The Shabbos Bachur
The students at the yeshiva studied in pairs, and Avigdor chose Anshel for a partner. He helped her with the lessons. He was also an expert swimmer and offered to teach Anshel the breast stroke and how to tread water, but she always found excuses for not going down to the river. Avigdor suggested that they share lodgings, but Anshel found a place to sleep at the house of an elderly widow who was half blind. Tuesdays, Anshel ate at Alter Vishkower’s and Hadass waited on her. Avigdor always asked many questions: “How does Hadass look? Is she sad? Is she gay? Are they trying to marry her off? Does she ever mention my name?”
From Yentl, by Isaac Basheves Singer
Challah on Shabbat
In Numbers, “challah” actually refers to “a portion of the dough”—about the size of a large olive—produced in the preparation of bread. After the Israelites entered the Land of Israel, God commanded them to take this portion and give it to the priests, a practice unrelated to the tabernacle. After the destruction of the Second Temple, when one could no longer bring a portion of the dough to the priests, Jews instead burned a small piece of their challah to maintain the holy ritual. But in either case, there was no connection to Shabbat. The same is true of the word’s etymology: The Hebrew root, chet-lamed-lamed, or hallal, means “hollow,” “space” or “pierced.”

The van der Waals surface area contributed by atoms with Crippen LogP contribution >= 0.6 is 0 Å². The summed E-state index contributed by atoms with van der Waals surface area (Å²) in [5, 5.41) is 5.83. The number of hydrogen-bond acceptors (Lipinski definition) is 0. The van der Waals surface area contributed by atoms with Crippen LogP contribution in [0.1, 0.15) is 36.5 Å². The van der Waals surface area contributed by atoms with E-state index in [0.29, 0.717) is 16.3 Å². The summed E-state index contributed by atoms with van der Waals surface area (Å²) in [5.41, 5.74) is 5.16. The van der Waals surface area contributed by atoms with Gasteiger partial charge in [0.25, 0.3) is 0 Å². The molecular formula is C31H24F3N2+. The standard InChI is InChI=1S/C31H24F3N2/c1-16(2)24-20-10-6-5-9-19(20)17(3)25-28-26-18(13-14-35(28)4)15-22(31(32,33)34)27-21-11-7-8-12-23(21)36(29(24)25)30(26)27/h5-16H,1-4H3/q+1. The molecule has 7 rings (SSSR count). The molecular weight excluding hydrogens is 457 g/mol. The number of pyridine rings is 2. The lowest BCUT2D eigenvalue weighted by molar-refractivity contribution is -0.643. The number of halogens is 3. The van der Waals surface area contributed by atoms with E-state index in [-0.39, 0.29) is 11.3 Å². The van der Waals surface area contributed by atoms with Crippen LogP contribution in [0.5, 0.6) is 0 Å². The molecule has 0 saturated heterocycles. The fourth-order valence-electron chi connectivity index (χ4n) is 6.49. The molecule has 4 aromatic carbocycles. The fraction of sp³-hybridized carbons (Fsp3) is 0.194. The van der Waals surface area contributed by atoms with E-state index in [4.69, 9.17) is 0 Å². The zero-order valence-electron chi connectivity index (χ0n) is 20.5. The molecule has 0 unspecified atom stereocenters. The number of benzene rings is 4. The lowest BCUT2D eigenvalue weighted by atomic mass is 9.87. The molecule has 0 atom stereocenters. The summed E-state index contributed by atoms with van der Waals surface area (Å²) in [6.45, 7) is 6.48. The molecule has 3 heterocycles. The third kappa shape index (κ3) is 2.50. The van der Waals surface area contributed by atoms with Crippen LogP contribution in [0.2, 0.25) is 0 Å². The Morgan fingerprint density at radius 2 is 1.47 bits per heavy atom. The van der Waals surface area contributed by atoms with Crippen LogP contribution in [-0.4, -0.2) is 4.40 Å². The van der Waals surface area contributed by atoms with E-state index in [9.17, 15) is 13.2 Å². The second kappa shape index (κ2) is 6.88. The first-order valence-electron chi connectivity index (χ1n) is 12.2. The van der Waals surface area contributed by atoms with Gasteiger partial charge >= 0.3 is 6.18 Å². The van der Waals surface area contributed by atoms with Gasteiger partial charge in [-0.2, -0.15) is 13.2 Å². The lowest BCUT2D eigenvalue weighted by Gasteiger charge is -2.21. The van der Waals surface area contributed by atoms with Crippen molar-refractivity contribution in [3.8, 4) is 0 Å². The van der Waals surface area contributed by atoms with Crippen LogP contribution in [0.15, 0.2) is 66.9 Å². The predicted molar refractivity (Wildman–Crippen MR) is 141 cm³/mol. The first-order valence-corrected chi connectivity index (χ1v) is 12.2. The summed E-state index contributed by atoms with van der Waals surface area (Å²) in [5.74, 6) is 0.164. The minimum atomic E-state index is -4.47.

So when did the term “challah” become the symbol-laden braided loaf of the Shabbat table? The first known connection appears in the 15th century, when Rabbi Joseph bar Moshe recorded the practice of the leading German sage of that time, Rabbi Israel Isserlein, of welcoming Shabbat with “three fine challot kneaded with eggs, oil, and a little water.” During this time, German and Austrian Jews’ Shabbat loaves copied the braided look from a German bread called berchisbrod or Holle—which sounded a lot like “challah,” according to the late Gil Marks’ Encyclopedia of Jewish Food. In a rite dating back to pre-Christian times, the Germans braided their bread to resemble the matted hair of a Teutonic demon named Holle. The bread was then thrown into the fire to escape the fury of the demon.
Whatever its origins, braided Shabbat challah soon evolved into an expressive art among Ashkenazi Jews. Families invented unique shapes and embellished their challahs with symbolic flourishes, initially, according to Marks, to help them recognize their loaves as they emerged from their towns’ communal ovens. Other symbolic ornamentation, still practiced today, included two challahs with six braids for the Shabbat table, evoking the Temple’s 12 display breads. Adding eggs or saffron suggested the double portion of yellow manna that the Israelites in the desert watched fall from the sky on Friday, enough to last them through the Sabbath. Claudia Roden writes in The Book of Jewish Foods that some Jews sprinkled their challah with poppy or sesame seeds, an allusion to the falling manna. Sephardi Jews typically omitted eggs and sugar, preferring spices, honey, seeds and oil, among other ingredients. And Shabbat loaves made by Middle Eastern Jews took an altogether different approach: They were generally simple and sometimes even flat so they could be dipped into a rich array of stews.
Only in the 17th century did challah become a Shabbat staple for Jews throughout Europe. But what it was called still varied by region: Among German Jews it was berches or barches, while Eastern European Jews used the Yiddish term khale. Lithuanian and Latvian Jews used kitke (which may have meant “weave”), the word South African Jews, many of whom came from Lithuania, would adopt much later.
See: Jewish Word | Challah I can't believe it's not (just) bread! April 17, 2022, BY GEORGE E. JOHNSON, Jewish Word, Jewish World, Spring Issue 2020